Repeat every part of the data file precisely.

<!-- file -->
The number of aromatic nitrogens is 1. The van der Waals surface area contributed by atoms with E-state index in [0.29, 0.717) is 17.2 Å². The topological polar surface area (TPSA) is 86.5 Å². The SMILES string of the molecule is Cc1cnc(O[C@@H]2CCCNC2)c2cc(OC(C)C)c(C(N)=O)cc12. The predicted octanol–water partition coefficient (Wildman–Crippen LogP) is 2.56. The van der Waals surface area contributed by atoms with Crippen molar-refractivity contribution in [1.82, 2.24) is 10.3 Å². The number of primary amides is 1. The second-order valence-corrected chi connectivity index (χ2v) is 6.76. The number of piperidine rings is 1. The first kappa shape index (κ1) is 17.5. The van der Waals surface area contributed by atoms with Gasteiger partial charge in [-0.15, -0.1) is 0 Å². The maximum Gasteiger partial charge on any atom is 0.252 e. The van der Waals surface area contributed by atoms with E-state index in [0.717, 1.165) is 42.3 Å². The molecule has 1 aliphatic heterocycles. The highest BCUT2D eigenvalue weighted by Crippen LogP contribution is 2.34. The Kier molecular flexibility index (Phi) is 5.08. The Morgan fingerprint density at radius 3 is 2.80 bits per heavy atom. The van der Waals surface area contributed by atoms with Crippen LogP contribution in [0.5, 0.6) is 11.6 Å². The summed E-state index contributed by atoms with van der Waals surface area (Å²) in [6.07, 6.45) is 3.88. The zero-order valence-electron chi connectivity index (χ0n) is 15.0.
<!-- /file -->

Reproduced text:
The number of aromatic nitrogens is 1. The van der Waals surface area contributed by atoms with E-state index in [0.29, 0.717) is 17.2 Å². The topological polar surface area (TPSA) is 86.5 Å². The SMILES string of the molecule is Cc1cnc(O[C@@H]2CCCNC2)c2cc(OC(C)C)c(C(N)=O)cc12. The predicted octanol–water partition coefficient (Wildman–Crippen LogP) is 2.56. The van der Waals surface area contributed by atoms with Crippen molar-refractivity contribution in [1.82, 2.24) is 10.3 Å². The number of primary amides is 1. The second-order valence-corrected chi connectivity index (χ2v) is 6.76. The number of piperidine rings is 1. The first kappa shape index (κ1) is 17.5. The van der Waals surface area contributed by atoms with Gasteiger partial charge in [-0.15, -0.1) is 0 Å². The maximum Gasteiger partial charge on any atom is 0.252 e. The van der Waals surface area contributed by atoms with E-state index in [0.717, 1.165) is 42.3 Å². The molecule has 1 aliphatic heterocycles. The highest BCUT2D eigenvalue weighted by Crippen LogP contribution is 2.34. The Kier molecular flexibility index (Phi) is 5.08. The Morgan fingerprint density at radius 3 is 2.80 bits per heavy atom. The van der Waals surface area contributed by atoms with Crippen LogP contribution in [0.5, 0.6) is 11.6 Å². The summed E-state index contributed by atoms with van der Waals surface area (Å²) in [6.07, 6.45) is 3.88. The zero-order valence-electron chi connectivity index (χ0n) is 15.0.